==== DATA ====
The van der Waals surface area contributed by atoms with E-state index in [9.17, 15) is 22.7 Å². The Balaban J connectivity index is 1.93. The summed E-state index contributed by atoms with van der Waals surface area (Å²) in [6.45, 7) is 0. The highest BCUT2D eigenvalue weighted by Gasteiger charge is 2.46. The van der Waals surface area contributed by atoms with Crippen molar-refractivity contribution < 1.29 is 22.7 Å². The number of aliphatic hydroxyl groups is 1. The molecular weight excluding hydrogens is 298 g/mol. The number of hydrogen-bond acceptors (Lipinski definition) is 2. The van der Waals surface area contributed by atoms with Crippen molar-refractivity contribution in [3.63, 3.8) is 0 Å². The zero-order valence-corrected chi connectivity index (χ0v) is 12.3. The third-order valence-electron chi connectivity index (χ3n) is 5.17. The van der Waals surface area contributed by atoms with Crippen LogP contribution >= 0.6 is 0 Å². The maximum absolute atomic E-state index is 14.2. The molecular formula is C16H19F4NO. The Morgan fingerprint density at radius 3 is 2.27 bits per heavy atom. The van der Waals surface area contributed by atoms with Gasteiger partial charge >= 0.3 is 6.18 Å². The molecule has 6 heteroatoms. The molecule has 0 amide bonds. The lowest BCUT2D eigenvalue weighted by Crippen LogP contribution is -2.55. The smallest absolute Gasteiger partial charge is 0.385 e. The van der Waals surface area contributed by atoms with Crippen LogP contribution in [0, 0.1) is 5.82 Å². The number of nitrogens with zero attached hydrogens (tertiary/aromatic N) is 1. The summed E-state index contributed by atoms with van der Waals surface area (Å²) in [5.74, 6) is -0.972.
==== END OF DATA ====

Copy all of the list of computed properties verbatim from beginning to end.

The van der Waals surface area contributed by atoms with E-state index in [9.17, 15) is 22.7 Å². The Balaban J connectivity index is 1.93. The summed E-state index contributed by atoms with van der Waals surface area (Å²) in [6.45, 7) is 0. The highest BCUT2D eigenvalue weighted by Gasteiger charge is 2.46. The van der Waals surface area contributed by atoms with Crippen molar-refractivity contribution < 1.29 is 22.7 Å². The number of aliphatic hydroxyl groups is 1. The molecular weight excluding hydrogens is 298 g/mol. The number of hydrogen-bond acceptors (Lipinski definition) is 2. The van der Waals surface area contributed by atoms with Crippen molar-refractivity contribution in [3.63, 3.8) is 0 Å². The zero-order valence-corrected chi connectivity index (χ0v) is 12.3. The third-order valence-electron chi connectivity index (χ3n) is 5.17. The van der Waals surface area contributed by atoms with Crippen LogP contribution >= 0.6 is 0 Å². The maximum absolute atomic E-state index is 14.2. The molecular formula is C16H19F4NO. The Morgan fingerprint density at radius 3 is 2.27 bits per heavy atom. The van der Waals surface area contributed by atoms with Gasteiger partial charge >= 0.3 is 6.18 Å². The molecule has 6 heteroatoms. The molecule has 0 amide bonds. The lowest BCUT2D eigenvalue weighted by Crippen LogP contribution is -2.55. The smallest absolute Gasteiger partial charge is 0.385 e. The van der Waals surface area contributed by atoms with Crippen LogP contribution in [0, 0.1) is 5.82 Å². The number of nitrogens with zero attached hydrogens (tertiary/aromatic N) is 1. The summed E-state index contributed by atoms with van der Waals surface area (Å²) in [5.74, 6) is -0.972.